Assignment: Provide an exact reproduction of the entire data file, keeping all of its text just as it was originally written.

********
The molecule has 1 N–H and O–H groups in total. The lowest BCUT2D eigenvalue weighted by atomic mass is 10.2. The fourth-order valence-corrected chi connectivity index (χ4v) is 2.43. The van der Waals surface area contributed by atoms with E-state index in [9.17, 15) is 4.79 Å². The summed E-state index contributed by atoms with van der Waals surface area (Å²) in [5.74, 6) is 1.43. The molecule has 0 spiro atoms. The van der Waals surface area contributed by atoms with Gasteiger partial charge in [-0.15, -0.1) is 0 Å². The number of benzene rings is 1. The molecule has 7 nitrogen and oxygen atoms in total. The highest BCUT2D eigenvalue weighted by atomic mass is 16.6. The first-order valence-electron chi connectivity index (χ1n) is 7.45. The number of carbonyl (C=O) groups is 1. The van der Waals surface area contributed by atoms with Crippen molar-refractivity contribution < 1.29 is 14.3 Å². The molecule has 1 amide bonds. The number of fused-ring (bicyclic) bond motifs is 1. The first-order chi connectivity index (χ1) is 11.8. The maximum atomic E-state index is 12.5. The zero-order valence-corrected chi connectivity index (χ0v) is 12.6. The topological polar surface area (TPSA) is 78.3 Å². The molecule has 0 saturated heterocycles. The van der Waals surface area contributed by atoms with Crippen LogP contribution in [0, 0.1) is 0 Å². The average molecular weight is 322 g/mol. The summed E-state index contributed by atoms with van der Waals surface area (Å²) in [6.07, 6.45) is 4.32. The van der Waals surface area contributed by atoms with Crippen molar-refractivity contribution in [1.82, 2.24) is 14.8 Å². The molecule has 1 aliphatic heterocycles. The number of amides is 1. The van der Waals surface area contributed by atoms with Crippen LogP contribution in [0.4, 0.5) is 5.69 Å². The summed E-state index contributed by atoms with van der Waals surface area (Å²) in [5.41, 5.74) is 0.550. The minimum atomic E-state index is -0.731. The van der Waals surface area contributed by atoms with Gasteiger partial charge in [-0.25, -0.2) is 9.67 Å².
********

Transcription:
The molecule has 1 N–H and O–H groups in total. The lowest BCUT2D eigenvalue weighted by atomic mass is 10.2. The fourth-order valence-corrected chi connectivity index (χ4v) is 2.43. The van der Waals surface area contributed by atoms with E-state index in [9.17, 15) is 4.79 Å². The summed E-state index contributed by atoms with van der Waals surface area (Å²) in [5.74, 6) is 1.43. The molecule has 0 spiro atoms. The van der Waals surface area contributed by atoms with Gasteiger partial charge in [-0.15, -0.1) is 0 Å². The number of benzene rings is 1. The molecule has 7 nitrogen and oxygen atoms in total. The highest BCUT2D eigenvalue weighted by atomic mass is 16.6. The first-order valence-electron chi connectivity index (χ1n) is 7.45. The number of carbonyl (C=O) groups is 1. The van der Waals surface area contributed by atoms with Crippen molar-refractivity contribution < 1.29 is 14.3 Å². The molecule has 1 amide bonds. The number of fused-ring (bicyclic) bond motifs is 1. The first-order chi connectivity index (χ1) is 11.8. The maximum atomic E-state index is 12.5. The zero-order valence-corrected chi connectivity index (χ0v) is 12.6. The topological polar surface area (TPSA) is 78.3 Å². The molecule has 0 saturated heterocycles. The van der Waals surface area contributed by atoms with Crippen LogP contribution in [0, 0.1) is 0 Å². The average molecular weight is 322 g/mol. The summed E-state index contributed by atoms with van der Waals surface area (Å²) in [6.07, 6.45) is 4.32. The van der Waals surface area contributed by atoms with Crippen molar-refractivity contribution in [1.82, 2.24) is 14.8 Å². The molecule has 1 aliphatic heterocycles. The number of amides is 1. The van der Waals surface area contributed by atoms with Crippen LogP contribution in [0.4, 0.5) is 5.69 Å². The summed E-state index contributed by atoms with van der Waals surface area (Å²) in [5.41, 5.74) is 0.550. The minimum atomic E-state index is -0.731. The van der Waals surface area contributed by atoms with Gasteiger partial charge in [-0.25, -0.2) is 9.67 Å².